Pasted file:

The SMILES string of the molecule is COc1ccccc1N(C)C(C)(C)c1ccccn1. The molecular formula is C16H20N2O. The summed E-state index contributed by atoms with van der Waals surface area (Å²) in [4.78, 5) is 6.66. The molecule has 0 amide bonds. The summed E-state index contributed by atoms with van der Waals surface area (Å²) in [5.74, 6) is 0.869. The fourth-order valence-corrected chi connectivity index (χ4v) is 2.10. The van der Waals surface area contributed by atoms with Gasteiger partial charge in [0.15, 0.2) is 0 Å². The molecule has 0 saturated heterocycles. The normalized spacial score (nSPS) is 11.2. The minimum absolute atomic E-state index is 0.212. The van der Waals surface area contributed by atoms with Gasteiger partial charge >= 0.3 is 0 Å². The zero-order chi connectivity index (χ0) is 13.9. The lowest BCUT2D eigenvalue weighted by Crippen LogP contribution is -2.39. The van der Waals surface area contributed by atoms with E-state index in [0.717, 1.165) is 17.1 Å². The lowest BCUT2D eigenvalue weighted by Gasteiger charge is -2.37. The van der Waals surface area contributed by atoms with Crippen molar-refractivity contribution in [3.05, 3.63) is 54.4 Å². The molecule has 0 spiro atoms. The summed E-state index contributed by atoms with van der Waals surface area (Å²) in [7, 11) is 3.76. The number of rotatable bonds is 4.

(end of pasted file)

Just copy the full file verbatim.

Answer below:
The SMILES string of the molecule is COc1ccccc1N(C)C(C)(C)c1ccccn1. The molecular formula is C16H20N2O. The summed E-state index contributed by atoms with van der Waals surface area (Å²) in [4.78, 5) is 6.66. The molecule has 0 amide bonds. The summed E-state index contributed by atoms with van der Waals surface area (Å²) in [5.74, 6) is 0.869. The fourth-order valence-corrected chi connectivity index (χ4v) is 2.10. The van der Waals surface area contributed by atoms with Gasteiger partial charge in [0.15, 0.2) is 0 Å². The molecule has 0 saturated heterocycles. The normalized spacial score (nSPS) is 11.2. The minimum absolute atomic E-state index is 0.212. The van der Waals surface area contributed by atoms with Gasteiger partial charge >= 0.3 is 0 Å². The zero-order chi connectivity index (χ0) is 13.9. The lowest BCUT2D eigenvalue weighted by Crippen LogP contribution is -2.39. The van der Waals surface area contributed by atoms with E-state index in [0.717, 1.165) is 17.1 Å². The lowest BCUT2D eigenvalue weighted by Gasteiger charge is -2.37. The van der Waals surface area contributed by atoms with Crippen molar-refractivity contribution in [3.05, 3.63) is 54.4 Å². The molecule has 0 spiro atoms. The summed E-state index contributed by atoms with van der Waals surface area (Å²) in [7, 11) is 3.76. The number of rotatable bonds is 4.